Photo courtesy Joe de Tufo
As renowned pianist George Winston plays alone on a stage, his hands move independently from one another, left floating from key to key to create the bass line and right providing the bouncing melody. After nearly four decades of committed practice and performance as a solo musician, he's come to realize that that path lines up directly with the way he naturally hears music.
"There are disadvantages," he says. "You don't have a singer, so it's more abstract and indirect because it's all solo and instrumental. It's not quite as communicative directly as even a soloist singing. But that's kind of just what it is. When I work on a song, I say, 'Left hand does this part, and the right hand does that. Also, throw this in.' It's just how I think about it without thinking about it."
Playing solo has also allowed Winston to develop his live performances to give audiences something new each time they see him while also letting him present his current artistic interests. Even within his two performance structures—the summer show and the winter show—he says about two-thirds of the season's show will be different material each time.
Winston also makes sure that his fans hear their favorite tracks from his various studio releases, including his Grammy Award-winning 1994 album, "Forest," as well as 1996's "Linus and Lucy: The Music of Vince Guaraldi" and 2000's "Love Will Come: The Music of Vince Guaraldi, Vol. 2," which feature arrangements from the composer best known for his "Peanuts" TV-specials music. Winston recently completed a third volume of Guaraldi's pieces, which he plans to release later this year.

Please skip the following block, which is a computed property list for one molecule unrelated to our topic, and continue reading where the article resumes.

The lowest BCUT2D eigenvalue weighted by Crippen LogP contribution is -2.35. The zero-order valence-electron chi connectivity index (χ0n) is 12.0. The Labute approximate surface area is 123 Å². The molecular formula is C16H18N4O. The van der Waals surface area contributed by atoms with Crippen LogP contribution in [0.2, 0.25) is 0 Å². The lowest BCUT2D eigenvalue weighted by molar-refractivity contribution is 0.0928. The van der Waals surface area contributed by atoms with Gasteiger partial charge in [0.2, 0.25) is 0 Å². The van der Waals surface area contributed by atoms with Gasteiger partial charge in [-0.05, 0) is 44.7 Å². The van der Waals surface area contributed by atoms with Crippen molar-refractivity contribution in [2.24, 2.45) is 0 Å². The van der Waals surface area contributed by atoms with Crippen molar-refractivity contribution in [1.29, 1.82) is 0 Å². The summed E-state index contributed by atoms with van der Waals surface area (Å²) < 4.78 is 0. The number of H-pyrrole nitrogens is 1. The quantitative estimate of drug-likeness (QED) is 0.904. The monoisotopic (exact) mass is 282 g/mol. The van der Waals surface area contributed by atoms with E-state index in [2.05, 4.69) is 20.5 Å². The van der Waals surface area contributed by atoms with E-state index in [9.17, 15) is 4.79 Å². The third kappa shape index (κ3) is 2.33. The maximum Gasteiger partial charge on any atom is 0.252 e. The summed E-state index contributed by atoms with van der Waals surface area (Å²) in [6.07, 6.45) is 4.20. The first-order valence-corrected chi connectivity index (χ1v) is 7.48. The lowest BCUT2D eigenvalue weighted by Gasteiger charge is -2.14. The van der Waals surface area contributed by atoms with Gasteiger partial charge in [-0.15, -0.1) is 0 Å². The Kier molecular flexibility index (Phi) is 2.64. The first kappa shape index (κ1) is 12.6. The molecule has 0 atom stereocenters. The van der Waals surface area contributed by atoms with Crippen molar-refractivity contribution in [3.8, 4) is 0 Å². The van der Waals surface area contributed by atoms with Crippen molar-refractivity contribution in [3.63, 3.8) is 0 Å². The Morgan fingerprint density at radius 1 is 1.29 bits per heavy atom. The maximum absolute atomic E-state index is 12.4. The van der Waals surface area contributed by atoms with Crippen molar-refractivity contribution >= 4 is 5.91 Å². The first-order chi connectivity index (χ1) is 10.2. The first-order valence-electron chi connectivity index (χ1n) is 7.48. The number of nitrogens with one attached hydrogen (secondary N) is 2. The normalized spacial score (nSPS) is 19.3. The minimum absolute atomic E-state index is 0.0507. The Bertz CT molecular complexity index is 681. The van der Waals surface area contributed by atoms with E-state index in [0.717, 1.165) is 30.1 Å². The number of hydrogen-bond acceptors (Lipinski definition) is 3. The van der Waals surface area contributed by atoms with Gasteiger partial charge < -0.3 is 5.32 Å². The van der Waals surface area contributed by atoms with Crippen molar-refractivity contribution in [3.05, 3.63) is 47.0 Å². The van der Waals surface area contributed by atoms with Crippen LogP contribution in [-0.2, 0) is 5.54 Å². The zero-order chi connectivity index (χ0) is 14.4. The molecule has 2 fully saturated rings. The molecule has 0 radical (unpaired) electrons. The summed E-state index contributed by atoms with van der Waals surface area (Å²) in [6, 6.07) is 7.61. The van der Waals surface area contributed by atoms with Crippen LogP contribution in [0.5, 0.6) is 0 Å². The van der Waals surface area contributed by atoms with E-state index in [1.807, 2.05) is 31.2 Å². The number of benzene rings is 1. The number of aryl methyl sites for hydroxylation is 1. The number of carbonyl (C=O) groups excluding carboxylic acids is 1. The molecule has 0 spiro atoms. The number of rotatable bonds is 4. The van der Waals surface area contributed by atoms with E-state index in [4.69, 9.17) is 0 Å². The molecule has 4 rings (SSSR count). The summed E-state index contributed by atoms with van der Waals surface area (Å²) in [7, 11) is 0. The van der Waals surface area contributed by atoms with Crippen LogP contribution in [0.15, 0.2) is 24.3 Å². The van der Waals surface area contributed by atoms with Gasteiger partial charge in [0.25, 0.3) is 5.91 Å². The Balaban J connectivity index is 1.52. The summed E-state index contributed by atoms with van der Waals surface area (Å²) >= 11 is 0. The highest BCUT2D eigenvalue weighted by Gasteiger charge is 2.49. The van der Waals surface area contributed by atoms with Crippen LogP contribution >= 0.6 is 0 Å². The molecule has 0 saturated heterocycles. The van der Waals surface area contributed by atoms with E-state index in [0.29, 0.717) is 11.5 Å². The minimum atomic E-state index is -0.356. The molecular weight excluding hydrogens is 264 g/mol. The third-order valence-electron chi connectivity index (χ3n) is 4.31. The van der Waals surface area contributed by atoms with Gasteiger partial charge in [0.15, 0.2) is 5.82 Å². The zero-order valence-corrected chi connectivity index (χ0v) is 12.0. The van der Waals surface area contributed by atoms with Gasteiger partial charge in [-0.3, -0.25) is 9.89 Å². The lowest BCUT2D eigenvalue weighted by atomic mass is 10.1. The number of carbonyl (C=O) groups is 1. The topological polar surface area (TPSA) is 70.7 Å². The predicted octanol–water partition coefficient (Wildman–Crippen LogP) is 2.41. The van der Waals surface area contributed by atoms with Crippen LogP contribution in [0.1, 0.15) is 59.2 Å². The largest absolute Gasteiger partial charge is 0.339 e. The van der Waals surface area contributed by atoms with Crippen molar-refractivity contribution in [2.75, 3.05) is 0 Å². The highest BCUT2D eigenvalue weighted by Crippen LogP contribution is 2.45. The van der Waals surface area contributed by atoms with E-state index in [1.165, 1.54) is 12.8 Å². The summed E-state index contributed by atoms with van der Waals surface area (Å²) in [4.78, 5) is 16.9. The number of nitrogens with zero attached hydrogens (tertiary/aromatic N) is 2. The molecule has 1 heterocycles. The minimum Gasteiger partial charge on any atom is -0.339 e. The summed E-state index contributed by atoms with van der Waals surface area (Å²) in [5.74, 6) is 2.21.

"With a record, I'm very often trying to stay in one mood or a couple moods, but with a concert, it's a different medium," he says. "I'm thinking about the situation I'm in, who I'm playing for and where I'm coming from musically."
Seasons and landscapes have influenced Winston throughout his career, evident from album titles such as 1980's "Autumn," his two-volume "Gulf Coast Blues & Impressions" series and his upcoming full-length, "Spring Carousel," which does not currently have a set release date. He attributes that way of hearing music in part to the distinct seasons of Montana, where he grew up before his family moved to Jackson from 1961 to 1964.
Winston also applies that philosophy to his other musical pursuits, harmonica and guitar, both of which are elements of his concerts. He has played all three instruments for nearly the same amount of time, and he says that he approaches them in a similar manner, splitting each instrument into a "left and right side." Winston says he takes inspiration from musicians who captured their regions' sound, such as harmonica player Sam Hinton, blues guitarist Robert Johnson and Hawaiian slack-key guitarist Keola Beamer.
"The earth influence will seep out into what everybody's playing," he says. "If you go to Cajun country, it sounds just like the terrain, and if you go to New York, the jazz and bebop sounds just like Manhattan—to me, anyway. To listen to the songs and to go there, it's just like, 'Oh, yeah, of course it was that way!'"
George Winston performs at 8 p.m., Saturday, Feb. 27, at Duling Hall (622 Duling Ave., 601-292-7121). Tickets are $40 at the door or $35 in advance at ardenland.net. For more information, visit georgewinston.com.